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Hydrology and Earth System Sciences An interactive open-access journal of the European Geosciences Union
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Discussion papers
https://doi.org/10.5194/hess-2017-416
© Author(s) 2017. This work is distributed under
the Creative Commons Attribution 4.0 License.
https://doi.org/10.5194/hess-2017-416
© Author(s) 2017. This work is distributed under
the Creative Commons Attribution 4.0 License.

Submitted as: research article 31 Jul 2017

Submitted as: research article | 31 Jul 2017

Review status
This preprint was under review for the journal HESS but the revision was not accepted.

How runoff components affect the export of DOC and nitrate: a long-term and high-frequency analysis

Michael P. Schwab1,2, Julian Klaus1, Laurent Pfister1, and Markus Weiler2 Michael P. Schwab et al.
  • 1Catchment and Eco-Hydrology Research Group, Luxembourg Institute of Science and Technology, Belvaux, 4422, Luxemburg
  • 2Hydrology, Faculty of Environment and Natural Resources, University of Freiburg, Freiburg, 79098, Germany

Abstract. We monitored dissolved organic carbon (DOC) and nitrate concentrations and fluxes in situ with a UV-Vis spectrometer for two years at a high temporal resolution of 15 minutes in the forested Weierbach headwater catchment. The catchment exhibits a characteristic double peak runoff response to incident rainfall during periods with wet initial conditions. When initial conditions are dry, only the first discharge peak occurs. During our observations, both DOC and nitrate concentrations increased during the first discharge peak, while only nitrate concentrations were elevated during the second discharge peak. Relying on additional biweekly end-member data of precipitation, throughfall, soil water and groundwater, we linked the first peak to near surface flowpaths and the second peak to shallow groundwater reactions and subsurface flowpaths. The mass export of DOC and nitrate is largely controlled by the discharge yield. Nevertheless, this relationship is altered by changing flowpaths during different wetness conditions in the catchment. Due to the absence of second discharge peaks during dry conditions, the DOC export is more relevant and the nitrate export is less relevant during dry catchment states. The study highlights the benefits of in-situ, long-term, and high-frequency monitoring for comparing DOC and nitrate export with runoff components that are changing rapidly during events as well as gradually between seasons.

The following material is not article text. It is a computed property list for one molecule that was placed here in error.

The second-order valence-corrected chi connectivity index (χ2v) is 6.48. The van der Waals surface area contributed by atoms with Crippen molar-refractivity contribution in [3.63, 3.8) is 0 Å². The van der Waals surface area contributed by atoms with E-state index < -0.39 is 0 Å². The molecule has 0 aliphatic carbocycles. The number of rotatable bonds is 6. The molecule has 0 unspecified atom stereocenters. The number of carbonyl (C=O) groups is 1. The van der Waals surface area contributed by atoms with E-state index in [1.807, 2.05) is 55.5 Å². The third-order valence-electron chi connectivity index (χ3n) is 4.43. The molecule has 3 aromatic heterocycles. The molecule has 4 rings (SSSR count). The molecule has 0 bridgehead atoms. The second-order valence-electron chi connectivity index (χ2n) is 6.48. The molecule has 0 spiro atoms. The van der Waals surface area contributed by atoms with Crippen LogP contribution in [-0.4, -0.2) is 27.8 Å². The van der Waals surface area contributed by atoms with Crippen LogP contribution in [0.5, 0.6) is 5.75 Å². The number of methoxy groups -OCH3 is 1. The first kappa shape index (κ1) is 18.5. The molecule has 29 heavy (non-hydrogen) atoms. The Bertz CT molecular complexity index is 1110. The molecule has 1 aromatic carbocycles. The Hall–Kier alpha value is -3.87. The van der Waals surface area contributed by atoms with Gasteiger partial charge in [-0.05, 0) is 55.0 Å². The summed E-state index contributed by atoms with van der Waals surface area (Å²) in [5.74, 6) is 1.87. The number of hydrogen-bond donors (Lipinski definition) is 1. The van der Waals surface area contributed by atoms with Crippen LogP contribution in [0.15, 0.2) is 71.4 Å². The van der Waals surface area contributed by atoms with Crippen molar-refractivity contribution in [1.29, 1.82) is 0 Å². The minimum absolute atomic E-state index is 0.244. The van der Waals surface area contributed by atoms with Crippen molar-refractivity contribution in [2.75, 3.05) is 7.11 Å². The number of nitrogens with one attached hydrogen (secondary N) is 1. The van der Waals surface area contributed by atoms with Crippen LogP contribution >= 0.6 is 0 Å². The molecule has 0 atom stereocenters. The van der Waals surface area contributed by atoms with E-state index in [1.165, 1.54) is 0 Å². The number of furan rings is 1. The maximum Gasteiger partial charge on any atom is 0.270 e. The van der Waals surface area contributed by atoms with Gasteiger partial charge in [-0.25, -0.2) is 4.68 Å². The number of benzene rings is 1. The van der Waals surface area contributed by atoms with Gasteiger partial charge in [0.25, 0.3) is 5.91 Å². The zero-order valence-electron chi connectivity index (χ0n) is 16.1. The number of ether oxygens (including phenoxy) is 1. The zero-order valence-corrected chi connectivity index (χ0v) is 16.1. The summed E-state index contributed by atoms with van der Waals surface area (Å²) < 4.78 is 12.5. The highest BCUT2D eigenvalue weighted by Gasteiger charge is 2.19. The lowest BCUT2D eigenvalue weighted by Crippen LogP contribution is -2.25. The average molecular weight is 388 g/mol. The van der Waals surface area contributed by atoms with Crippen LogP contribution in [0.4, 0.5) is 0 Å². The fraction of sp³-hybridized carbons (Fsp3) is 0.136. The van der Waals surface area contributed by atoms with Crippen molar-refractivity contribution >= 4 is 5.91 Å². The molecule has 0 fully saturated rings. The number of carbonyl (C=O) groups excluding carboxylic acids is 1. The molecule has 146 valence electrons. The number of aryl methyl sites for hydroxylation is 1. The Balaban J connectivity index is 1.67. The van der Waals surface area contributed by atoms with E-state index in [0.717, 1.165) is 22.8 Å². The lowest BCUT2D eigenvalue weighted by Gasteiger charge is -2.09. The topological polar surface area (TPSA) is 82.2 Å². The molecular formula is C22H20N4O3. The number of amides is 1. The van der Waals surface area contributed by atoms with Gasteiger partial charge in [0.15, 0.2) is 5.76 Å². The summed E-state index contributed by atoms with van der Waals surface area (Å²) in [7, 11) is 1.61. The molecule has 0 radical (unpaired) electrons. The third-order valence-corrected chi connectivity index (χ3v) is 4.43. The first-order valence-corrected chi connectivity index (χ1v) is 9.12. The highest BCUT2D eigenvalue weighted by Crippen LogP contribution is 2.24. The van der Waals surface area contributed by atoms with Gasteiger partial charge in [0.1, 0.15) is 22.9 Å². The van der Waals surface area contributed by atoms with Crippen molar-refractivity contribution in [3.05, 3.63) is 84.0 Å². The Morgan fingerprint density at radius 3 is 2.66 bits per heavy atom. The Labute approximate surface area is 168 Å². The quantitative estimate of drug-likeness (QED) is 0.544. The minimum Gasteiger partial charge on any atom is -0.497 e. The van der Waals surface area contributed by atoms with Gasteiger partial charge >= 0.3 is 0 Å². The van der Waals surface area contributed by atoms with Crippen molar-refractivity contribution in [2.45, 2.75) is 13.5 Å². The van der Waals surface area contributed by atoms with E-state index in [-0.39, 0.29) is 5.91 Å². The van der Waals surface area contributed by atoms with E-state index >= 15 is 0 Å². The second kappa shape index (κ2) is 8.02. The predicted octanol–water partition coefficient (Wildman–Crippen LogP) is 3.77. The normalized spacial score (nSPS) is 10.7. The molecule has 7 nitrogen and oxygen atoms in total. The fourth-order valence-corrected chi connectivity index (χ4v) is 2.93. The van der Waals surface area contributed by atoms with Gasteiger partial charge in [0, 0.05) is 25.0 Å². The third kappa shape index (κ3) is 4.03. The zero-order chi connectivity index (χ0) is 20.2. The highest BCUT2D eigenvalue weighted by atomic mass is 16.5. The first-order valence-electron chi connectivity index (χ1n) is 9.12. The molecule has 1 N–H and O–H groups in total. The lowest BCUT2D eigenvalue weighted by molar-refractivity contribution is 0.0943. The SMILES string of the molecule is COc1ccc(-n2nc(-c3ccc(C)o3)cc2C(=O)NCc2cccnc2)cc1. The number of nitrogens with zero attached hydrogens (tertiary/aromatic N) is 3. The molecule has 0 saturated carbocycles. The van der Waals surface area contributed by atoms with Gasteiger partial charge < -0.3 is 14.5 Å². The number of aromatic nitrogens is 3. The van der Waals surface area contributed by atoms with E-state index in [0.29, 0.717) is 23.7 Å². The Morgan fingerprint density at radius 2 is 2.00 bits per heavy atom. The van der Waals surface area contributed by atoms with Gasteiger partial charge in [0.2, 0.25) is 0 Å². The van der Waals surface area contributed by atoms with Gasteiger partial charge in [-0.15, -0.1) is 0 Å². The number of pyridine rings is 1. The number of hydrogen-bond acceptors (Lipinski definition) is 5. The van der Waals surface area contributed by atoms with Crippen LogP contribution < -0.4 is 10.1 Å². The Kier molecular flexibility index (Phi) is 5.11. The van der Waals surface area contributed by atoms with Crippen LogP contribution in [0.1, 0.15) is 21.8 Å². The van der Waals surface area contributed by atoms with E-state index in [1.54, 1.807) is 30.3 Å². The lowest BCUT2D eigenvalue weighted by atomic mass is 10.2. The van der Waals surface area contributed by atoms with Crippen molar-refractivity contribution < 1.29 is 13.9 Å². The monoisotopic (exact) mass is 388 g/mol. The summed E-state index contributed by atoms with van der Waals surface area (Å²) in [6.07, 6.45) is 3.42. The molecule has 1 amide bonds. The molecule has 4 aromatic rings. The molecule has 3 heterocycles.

Michael P. Schwab et al.

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Interactive discussion

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Michael P. Schwab et al.

Michael P. Schwab et al.

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